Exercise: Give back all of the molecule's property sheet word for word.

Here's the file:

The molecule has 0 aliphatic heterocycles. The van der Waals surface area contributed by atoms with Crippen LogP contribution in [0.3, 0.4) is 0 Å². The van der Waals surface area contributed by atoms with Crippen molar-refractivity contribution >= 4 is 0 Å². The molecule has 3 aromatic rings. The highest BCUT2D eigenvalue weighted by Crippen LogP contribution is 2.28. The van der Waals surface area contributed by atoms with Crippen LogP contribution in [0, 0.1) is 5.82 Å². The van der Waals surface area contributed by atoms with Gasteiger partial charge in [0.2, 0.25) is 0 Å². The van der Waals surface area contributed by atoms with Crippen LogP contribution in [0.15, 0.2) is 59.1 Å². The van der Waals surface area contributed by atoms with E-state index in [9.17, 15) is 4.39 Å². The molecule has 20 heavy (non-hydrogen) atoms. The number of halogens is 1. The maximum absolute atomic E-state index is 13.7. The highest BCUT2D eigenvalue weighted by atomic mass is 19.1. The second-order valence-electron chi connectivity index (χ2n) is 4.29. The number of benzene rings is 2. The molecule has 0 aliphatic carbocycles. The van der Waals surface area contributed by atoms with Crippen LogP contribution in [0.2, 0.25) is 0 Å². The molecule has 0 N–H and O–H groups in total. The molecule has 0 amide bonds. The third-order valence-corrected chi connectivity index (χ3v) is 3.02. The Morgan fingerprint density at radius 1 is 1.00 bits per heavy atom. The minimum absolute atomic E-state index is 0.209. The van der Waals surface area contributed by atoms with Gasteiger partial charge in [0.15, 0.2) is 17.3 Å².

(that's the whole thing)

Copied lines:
The molecule has 0 aliphatic heterocycles. The van der Waals surface area contributed by atoms with Crippen LogP contribution in [0.3, 0.4) is 0 Å². The van der Waals surface area contributed by atoms with Crippen molar-refractivity contribution >= 4 is 0 Å². The molecule has 3 aromatic rings. The highest BCUT2D eigenvalue weighted by Crippen LogP contribution is 2.28. The van der Waals surface area contributed by atoms with Crippen LogP contribution in [0, 0.1) is 5.82 Å². The van der Waals surface area contributed by atoms with Gasteiger partial charge in [0.2, 0.25) is 0 Å². The van der Waals surface area contributed by atoms with Crippen LogP contribution in [0.15, 0.2) is 59.1 Å². The van der Waals surface area contributed by atoms with E-state index in [9.17, 15) is 4.39 Å². The molecule has 20 heavy (non-hydrogen) atoms. The number of halogens is 1. The maximum absolute atomic E-state index is 13.7. The highest BCUT2D eigenvalue weighted by atomic mass is 19.1. The second-order valence-electron chi connectivity index (χ2n) is 4.29. The number of benzene rings is 2. The molecule has 0 aliphatic carbocycles. The van der Waals surface area contributed by atoms with Crippen LogP contribution in [0.2, 0.25) is 0 Å². The molecule has 0 N–H and O–H groups in total. The molecule has 0 amide bonds. The third-order valence-corrected chi connectivity index (χ3v) is 3.02. The Morgan fingerprint density at radius 1 is 1.00 bits per heavy atom. The minimum absolute atomic E-state index is 0.209. The van der Waals surface area contributed by atoms with Gasteiger partial charge in [0.15, 0.2) is 17.3 Å².